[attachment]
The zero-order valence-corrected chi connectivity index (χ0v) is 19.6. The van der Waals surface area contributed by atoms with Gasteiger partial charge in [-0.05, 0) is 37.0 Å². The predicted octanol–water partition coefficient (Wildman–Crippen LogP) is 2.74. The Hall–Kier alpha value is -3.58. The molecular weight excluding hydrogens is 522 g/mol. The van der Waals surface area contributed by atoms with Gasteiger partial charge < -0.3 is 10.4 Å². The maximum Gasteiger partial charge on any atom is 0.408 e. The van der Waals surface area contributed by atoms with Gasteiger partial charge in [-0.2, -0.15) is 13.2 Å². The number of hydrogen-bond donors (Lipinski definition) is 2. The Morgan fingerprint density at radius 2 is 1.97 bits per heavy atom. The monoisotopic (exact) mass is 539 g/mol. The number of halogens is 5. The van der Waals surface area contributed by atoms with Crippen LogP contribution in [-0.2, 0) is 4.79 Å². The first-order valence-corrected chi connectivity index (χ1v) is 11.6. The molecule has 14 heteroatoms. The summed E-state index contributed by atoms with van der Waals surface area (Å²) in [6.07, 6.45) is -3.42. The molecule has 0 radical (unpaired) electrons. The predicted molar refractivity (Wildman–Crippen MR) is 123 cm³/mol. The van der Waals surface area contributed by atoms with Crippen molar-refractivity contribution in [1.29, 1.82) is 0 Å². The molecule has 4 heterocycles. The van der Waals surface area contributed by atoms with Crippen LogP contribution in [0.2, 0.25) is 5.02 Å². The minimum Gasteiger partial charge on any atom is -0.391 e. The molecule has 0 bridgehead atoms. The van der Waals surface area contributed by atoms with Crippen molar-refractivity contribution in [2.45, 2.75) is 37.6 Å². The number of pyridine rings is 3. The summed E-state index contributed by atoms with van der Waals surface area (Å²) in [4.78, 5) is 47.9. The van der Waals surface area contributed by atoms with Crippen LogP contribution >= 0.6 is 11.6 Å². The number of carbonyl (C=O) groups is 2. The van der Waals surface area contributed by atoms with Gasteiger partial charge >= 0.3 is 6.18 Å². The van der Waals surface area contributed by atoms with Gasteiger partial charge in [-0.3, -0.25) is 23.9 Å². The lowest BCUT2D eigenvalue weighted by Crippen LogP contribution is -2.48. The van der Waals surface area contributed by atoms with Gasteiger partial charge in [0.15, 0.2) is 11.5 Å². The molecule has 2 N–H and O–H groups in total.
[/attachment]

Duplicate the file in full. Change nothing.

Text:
The zero-order valence-corrected chi connectivity index (χ0v) is 19.6. The van der Waals surface area contributed by atoms with Gasteiger partial charge in [-0.05, 0) is 37.0 Å². The predicted octanol–water partition coefficient (Wildman–Crippen LogP) is 2.74. The Hall–Kier alpha value is -3.58. The molecular weight excluding hydrogens is 522 g/mol. The van der Waals surface area contributed by atoms with Gasteiger partial charge < -0.3 is 10.4 Å². The maximum Gasteiger partial charge on any atom is 0.408 e. The van der Waals surface area contributed by atoms with Gasteiger partial charge in [-0.2, -0.15) is 13.2 Å². The number of hydrogen-bond donors (Lipinski definition) is 2. The Morgan fingerprint density at radius 2 is 1.97 bits per heavy atom. The monoisotopic (exact) mass is 539 g/mol. The number of halogens is 5. The van der Waals surface area contributed by atoms with Crippen LogP contribution in [-0.2, 0) is 4.79 Å². The first-order valence-corrected chi connectivity index (χ1v) is 11.6. The molecule has 14 heteroatoms. The summed E-state index contributed by atoms with van der Waals surface area (Å²) in [6.07, 6.45) is -3.42. The molecule has 0 radical (unpaired) electrons. The predicted molar refractivity (Wildman–Crippen MR) is 123 cm³/mol. The van der Waals surface area contributed by atoms with Crippen molar-refractivity contribution in [1.29, 1.82) is 0 Å². The molecule has 4 heterocycles. The van der Waals surface area contributed by atoms with Crippen LogP contribution in [0.2, 0.25) is 5.02 Å². The minimum Gasteiger partial charge on any atom is -0.391 e. The molecule has 0 bridgehead atoms. The van der Waals surface area contributed by atoms with Crippen molar-refractivity contribution in [2.45, 2.75) is 37.6 Å². The number of pyridine rings is 3. The summed E-state index contributed by atoms with van der Waals surface area (Å²) in [4.78, 5) is 47.9. The van der Waals surface area contributed by atoms with Crippen LogP contribution >= 0.6 is 11.6 Å². The number of carbonyl (C=O) groups is 2. The van der Waals surface area contributed by atoms with Gasteiger partial charge >= 0.3 is 6.18 Å². The van der Waals surface area contributed by atoms with Gasteiger partial charge in [-0.3, -0.25) is 23.9 Å². The lowest BCUT2D eigenvalue weighted by Crippen LogP contribution is -2.48. The van der Waals surface area contributed by atoms with Gasteiger partial charge in [0.15, 0.2) is 11.5 Å². The molecule has 2 N–H and O–H groups in total.